One of the top interior design trends of 2022? All wellness

Lo Bosworth, founder of beauty brand Love Wellness, technically has a home office in her apartment in New York City. But more often than not, she found herself working from her kitchen table, preferring the more airy space to the enclosed space, the classification of which was more rooted in brokerage jargon than reality. And since this is New York City, where every square foot is precious (and expensive), Bosworth was determined not to let the “office” go to waste. After months of deliberation, she installed a Clearlight infrared sauna and covered the rest of the space with fitness flooring she ordered from Amazon. Now she uses the space almost every day, either for a dry heat session or to stream an online training class. “I have some metal toxicity and Epstein-Barr residues that I work on and an infrared sweat helps detoxify the body, especially for anyone dealing with any type of autoimmune issue,” she says of her choice. “I converted the space that wasn’t being used into one that I use frequently.”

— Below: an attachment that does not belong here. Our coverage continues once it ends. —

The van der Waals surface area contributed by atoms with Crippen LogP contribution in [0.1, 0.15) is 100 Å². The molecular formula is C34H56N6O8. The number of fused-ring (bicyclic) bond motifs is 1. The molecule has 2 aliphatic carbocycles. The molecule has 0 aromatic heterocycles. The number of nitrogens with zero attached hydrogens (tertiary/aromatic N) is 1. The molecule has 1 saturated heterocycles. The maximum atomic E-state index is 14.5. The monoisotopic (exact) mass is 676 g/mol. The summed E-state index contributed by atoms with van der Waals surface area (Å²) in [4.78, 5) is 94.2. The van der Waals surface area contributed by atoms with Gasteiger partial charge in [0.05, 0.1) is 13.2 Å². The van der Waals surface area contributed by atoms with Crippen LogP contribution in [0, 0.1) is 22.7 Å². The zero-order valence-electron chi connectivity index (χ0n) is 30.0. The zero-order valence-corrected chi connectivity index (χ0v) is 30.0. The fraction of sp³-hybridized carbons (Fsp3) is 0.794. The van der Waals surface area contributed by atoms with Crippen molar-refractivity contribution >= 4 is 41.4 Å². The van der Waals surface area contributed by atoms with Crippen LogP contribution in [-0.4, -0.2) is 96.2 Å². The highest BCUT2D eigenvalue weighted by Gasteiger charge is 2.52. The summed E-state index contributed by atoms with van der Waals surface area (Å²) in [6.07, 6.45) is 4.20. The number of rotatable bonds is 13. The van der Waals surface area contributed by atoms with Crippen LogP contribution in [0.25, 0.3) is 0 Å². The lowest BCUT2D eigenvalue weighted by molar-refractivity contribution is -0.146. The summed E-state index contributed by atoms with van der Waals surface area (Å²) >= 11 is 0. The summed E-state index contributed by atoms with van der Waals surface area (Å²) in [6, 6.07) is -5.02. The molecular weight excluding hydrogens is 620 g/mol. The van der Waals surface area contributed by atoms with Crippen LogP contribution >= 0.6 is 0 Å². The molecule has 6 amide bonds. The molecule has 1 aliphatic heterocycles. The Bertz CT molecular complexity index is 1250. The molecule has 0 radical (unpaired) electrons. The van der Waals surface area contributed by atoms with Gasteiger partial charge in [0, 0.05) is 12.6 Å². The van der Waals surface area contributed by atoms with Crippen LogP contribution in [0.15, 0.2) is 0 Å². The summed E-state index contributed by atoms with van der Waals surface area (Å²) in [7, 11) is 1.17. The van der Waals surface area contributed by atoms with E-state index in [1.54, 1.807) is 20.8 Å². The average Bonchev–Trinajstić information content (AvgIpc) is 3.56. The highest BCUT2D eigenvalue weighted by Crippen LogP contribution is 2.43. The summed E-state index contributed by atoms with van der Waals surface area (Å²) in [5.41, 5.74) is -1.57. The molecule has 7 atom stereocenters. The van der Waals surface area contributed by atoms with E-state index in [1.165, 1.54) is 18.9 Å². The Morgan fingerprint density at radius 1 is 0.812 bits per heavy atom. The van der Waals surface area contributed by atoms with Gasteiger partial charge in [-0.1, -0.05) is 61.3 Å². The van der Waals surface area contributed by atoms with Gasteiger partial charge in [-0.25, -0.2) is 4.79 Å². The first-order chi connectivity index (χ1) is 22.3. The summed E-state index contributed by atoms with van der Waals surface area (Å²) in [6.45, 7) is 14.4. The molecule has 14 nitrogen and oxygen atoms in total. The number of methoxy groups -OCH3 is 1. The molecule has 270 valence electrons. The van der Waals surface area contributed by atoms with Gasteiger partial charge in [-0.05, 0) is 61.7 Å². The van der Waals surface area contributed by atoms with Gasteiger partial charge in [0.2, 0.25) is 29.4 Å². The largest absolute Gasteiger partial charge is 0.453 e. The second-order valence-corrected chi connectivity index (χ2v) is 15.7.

Bosworth is among a growing number of Americans prioritizing wellness spaces, amenities and accents in their own homes. A recent report from the American Society of Interior Designers highlighted “health and wellness” as one of the top interior design trends for 2022: “Homeowners are increasingly looking for designs and products that promote good health and an overall sense of well-being,” states it in the report, noting an increased interest in “improvements in mental well-being”, “outdoor living spaces” and “places where they can relax and recover from the increased stresses of everyday life”.

What exactly does “wellness” look like in a home? For some, like Bosworth, it’s a dedicated space for a relaxation treatment of their choice. (Or treatments, plural: Gwyneth Paltrow, for example, hired Roman and Williams to build an entire spa at her Montecito home.)

According to Victoria Sass, founder of interior design company Prospect Refuge, infrared saunas and meditation corners have become extremely popular with her clientele. “I think nowadays we incorporate at least one dedicated wellness area into almost every project, if not more,” she says.

At other times, wellness isn’t limited to just one area. In fact, it can be the complete home concept: fashion and home decor designer Jenni Kayne tells Fashion She has transformed her 20-acre ranch in California into a retreat geared toward “slow, mindful living.” Soaking tubs offer expansive views of the Santa Ynez Mountains (“you can just sit there for hours,” she says), hammocks lie in the backyard, and a pool offers plenty of space for lounging. Meanwhile, there’s no TV in sight (because there just isn’t one).

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